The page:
Madame Tussauds owner Merlin to be bought by Lego family and Blackstone

Britain’s Merlin Entertainments is the owner of popular tourist attractions Madame Tussauds and the London Eye. (AFP)
Updated 28 June 2019

Madame Tussauds owner Merlin to be bought by Lego family and Blackstone

Madame Tussauds owner Merlin said on Friday it had agreed to be acquired by the investment vehicle of Lego’s founding family and private equity firm Blackstone Group LP in a deal valuing the company and its debt at nearly $7.6 billion (£6 billion).

The deal to buy Merlin Entertainments, which also operates Legoland theme parks around the world, values Merlin shares at 455 pence each, giving the firm an enterprise value of £5.905 billion.

The move will be one of the biggest private equity deals in Europe in recent years, and comes as buyout firms are flush with record amounts of cash to invest.

Merlin will be 50 percent owned by Kirkbi, the private investment company of Lego’s Kirk Kristiansen family, and 50 percent owned by Blackstone and Canadian pension fund CPPIB.

“Following an unsolicited approach by a consortium of investors, and after rejecting a number of their proposals, the Merlin Independent Directors believe this offer represents an opportunity for Merlin shareholders to realize value for their investment in cash at an attractive valuation,” Merlin Chairman John Sunderland said in a statement.

“We are therefore unanimously recommending it to our shareholders.”

The deal is expected to complete in the fourth quarter of 2019.

The deal comes after activist investor ValueAct Capital last month urged Merlin, which also operates Legoland and the Alton Towers theme park in Britain, to take itself private.

In an open letter, ValueAct said at the time that the level of investment needed in the company meant it would be better off returning to private ownership.

A source familiar with the matter said that the initial, unsolicited offer from the consortium valued the firm at 425 pence, and discussions about a takeover predated the ValueAct letter.


Estonian tourist stranded in Manila airport for 110 days due to COVID-19 goes home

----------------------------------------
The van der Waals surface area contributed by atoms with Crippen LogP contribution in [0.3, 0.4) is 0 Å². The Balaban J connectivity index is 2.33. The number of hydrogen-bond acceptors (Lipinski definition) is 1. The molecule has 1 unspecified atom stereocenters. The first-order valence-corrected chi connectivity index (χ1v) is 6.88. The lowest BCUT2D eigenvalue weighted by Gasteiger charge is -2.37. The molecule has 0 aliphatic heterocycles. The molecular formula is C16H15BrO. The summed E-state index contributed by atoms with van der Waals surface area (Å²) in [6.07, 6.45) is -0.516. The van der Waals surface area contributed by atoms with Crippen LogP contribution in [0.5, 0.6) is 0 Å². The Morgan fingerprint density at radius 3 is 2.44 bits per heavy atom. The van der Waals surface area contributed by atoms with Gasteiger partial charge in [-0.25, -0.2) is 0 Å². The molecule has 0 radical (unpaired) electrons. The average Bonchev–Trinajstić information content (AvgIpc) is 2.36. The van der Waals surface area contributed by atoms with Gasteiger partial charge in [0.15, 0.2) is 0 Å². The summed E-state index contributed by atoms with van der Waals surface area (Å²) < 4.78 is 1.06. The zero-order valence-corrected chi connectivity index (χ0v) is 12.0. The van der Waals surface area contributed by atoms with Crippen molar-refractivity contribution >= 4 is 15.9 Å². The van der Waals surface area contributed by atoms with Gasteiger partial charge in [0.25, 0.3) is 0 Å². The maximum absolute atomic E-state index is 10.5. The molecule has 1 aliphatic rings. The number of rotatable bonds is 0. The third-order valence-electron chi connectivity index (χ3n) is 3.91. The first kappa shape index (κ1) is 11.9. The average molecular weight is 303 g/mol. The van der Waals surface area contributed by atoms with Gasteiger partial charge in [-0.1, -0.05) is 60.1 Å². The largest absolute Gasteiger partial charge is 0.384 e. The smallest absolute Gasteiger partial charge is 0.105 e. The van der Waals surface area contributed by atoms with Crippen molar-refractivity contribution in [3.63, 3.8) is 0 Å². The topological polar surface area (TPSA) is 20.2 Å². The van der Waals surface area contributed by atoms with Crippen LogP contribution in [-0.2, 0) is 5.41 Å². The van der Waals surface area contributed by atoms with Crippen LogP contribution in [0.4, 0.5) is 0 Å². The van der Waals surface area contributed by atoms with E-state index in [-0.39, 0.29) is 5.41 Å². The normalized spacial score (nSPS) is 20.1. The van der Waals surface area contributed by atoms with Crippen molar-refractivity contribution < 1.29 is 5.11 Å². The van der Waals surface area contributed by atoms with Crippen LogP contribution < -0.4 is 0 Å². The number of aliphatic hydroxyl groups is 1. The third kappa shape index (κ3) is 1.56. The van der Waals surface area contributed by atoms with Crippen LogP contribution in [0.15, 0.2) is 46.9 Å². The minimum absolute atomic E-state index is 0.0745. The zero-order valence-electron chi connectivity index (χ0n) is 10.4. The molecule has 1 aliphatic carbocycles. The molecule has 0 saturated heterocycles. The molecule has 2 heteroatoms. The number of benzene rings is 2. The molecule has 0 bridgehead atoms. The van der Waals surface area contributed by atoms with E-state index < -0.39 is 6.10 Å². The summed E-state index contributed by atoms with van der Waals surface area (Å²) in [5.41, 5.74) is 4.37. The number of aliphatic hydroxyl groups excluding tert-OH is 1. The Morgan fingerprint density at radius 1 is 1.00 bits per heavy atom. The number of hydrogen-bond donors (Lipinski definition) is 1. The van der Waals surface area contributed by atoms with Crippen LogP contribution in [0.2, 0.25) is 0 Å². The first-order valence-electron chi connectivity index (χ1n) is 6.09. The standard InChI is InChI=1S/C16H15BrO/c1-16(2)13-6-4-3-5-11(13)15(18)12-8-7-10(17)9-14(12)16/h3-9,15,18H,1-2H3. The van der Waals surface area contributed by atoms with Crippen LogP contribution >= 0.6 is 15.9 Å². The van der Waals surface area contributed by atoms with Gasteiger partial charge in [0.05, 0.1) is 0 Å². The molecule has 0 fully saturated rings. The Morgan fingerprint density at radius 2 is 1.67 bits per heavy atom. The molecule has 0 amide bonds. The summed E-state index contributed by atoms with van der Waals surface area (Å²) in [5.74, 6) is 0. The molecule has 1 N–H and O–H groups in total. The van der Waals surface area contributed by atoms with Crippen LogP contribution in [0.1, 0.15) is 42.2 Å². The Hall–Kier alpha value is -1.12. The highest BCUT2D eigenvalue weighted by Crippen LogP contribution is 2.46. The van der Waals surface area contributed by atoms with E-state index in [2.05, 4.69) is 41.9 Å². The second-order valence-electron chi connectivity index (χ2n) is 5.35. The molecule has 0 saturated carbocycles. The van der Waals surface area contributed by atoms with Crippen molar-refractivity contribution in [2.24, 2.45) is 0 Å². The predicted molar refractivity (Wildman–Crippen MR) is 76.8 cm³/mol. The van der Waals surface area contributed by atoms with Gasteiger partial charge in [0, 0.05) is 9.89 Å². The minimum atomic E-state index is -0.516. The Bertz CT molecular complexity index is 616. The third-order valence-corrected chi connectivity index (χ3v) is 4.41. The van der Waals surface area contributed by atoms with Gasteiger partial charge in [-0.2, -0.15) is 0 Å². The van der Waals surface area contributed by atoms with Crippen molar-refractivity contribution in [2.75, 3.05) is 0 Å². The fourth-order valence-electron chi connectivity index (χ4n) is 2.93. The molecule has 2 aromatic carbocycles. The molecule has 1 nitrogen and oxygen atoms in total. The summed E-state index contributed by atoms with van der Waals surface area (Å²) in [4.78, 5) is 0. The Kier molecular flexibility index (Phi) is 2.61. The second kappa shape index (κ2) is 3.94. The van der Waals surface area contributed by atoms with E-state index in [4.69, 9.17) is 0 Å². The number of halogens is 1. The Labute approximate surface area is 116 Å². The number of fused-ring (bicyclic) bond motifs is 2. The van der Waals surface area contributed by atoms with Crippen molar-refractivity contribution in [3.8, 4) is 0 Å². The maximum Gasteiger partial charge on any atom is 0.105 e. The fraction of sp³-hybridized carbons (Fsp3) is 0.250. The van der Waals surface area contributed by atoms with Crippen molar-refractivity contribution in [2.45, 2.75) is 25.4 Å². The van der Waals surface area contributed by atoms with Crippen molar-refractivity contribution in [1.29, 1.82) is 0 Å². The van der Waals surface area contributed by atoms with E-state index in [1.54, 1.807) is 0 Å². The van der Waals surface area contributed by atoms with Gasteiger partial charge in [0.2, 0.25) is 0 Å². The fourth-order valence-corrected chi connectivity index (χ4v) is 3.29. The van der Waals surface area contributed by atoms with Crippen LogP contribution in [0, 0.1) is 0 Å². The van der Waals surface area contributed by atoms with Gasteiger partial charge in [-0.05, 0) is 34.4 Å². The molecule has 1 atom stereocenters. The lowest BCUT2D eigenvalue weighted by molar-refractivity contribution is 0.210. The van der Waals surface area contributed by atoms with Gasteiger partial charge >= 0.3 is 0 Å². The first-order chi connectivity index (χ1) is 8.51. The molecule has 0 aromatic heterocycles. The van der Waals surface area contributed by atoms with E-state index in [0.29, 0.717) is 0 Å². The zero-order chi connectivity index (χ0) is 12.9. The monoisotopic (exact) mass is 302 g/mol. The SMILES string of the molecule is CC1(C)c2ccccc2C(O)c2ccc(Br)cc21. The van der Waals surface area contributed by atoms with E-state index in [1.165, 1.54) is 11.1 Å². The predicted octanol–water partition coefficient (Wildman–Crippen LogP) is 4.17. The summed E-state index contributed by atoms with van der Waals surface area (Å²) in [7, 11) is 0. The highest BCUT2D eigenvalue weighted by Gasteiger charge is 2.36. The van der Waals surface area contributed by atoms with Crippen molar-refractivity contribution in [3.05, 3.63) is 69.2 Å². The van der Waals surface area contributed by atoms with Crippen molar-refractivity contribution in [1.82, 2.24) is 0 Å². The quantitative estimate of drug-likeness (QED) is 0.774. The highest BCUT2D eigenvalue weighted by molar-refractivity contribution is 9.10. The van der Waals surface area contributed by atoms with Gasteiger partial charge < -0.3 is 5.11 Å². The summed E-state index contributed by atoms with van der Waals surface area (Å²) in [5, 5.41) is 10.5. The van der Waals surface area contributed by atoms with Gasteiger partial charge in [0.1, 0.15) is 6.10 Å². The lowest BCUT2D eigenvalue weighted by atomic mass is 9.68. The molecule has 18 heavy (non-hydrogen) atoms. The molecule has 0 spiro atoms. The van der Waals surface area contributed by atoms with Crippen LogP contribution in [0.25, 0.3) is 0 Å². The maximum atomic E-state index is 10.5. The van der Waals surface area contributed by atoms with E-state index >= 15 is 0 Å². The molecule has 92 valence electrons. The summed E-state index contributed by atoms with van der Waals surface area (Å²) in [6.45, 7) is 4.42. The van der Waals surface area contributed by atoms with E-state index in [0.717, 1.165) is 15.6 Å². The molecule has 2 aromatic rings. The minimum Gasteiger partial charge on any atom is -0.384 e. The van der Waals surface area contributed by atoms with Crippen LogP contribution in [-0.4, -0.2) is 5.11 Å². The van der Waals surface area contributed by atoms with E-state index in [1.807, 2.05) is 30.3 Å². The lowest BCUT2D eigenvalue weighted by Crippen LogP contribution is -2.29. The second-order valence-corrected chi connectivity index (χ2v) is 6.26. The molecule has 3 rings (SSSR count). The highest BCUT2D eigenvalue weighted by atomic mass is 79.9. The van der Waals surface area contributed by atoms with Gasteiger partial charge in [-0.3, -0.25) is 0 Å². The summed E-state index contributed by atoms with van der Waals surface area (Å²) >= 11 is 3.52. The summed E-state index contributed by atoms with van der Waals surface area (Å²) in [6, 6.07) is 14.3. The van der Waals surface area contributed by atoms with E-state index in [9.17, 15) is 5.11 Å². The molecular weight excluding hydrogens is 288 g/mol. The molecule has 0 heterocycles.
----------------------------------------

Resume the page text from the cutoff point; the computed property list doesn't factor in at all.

Updated 07 July 2020

Estonian tourist stranded in Manila airport for 110 days due to COVID-19 goes home

  • Was stranded in an experience reminiscent of Tom Hanks’ character in the 2004 film “The Terminal”

LONDON: An Estonian tourist who spent more than 100 days living in an airport in the Philippines due to coronavirus travel restrictions is finally returning home, he said on Tuesday.

Roman Trofimov has been living in the departures lounge of Manila’s Ninoy Aquino International Airport since March 20, after immigration authorities stopped issuing visas for entry into the country.

He was then stranded in the airport for a total of 110 days until July 7.

In an experience reminiscent of Tom Hanks’ character in the 2004 film “The Terminal,” Trofimov said he was sleeping on the airport floor, eating in its restaurants and washing in public bathrooms before the Estonian consulate arranged for his transfer to a passenger lounge on April 1.

On Tuesday, Trofimov said he was returning to Estonia on a plane landing in Tallinn on July 8.

Trofimov said he was on a “dream trip” traveling around Southeast Asia when coronavirus lockdowns began across the continent. He said his passport was taken by AirAsia staff before going through immigration in Manila on March 20.

He was booked to take an onward flight to Cebu province on the same day, with a return trip to Bangkok booked for April 2. Both flights were canceled as COVID-19 decimated international travel.

Due to entry visas not being issued by Philippine immigration authorities he was denied entry into the country, but the airline he flew in was unable to return him to Thailand as flights were being grounded.

According to Estonian media, Trofimov was traveling on what is known as a “grey passport” for people of “unclear citizenship” — issued to people with residency rights in Estonia who cannot get another passport.

In a statement, the Estonian foreign ministry said: “It is important to note that he flew to the Philippines during a time when countries had announced emergency situations and the Ministry of Foreign Affairs had given a travel warning.”

Estonian officials told broadcaster ERR they had tried to help Trofimov organize a flight home, but according to reports he initially declined a repatriation flight due to the cost.

Speaking earlier this week, Trofimov said: “I've been stuck here for more than 100 days. I need help getting out.”

He added: “The airline said I need to wait for an ‘Enhanced Community Quarantine’ to be over before I am allowed to fly. I’ve been waiting here ever since.”

The Philippines has almost 48,000 confirmed cases of COVID-19 and more than 1,300 people have died from the virus.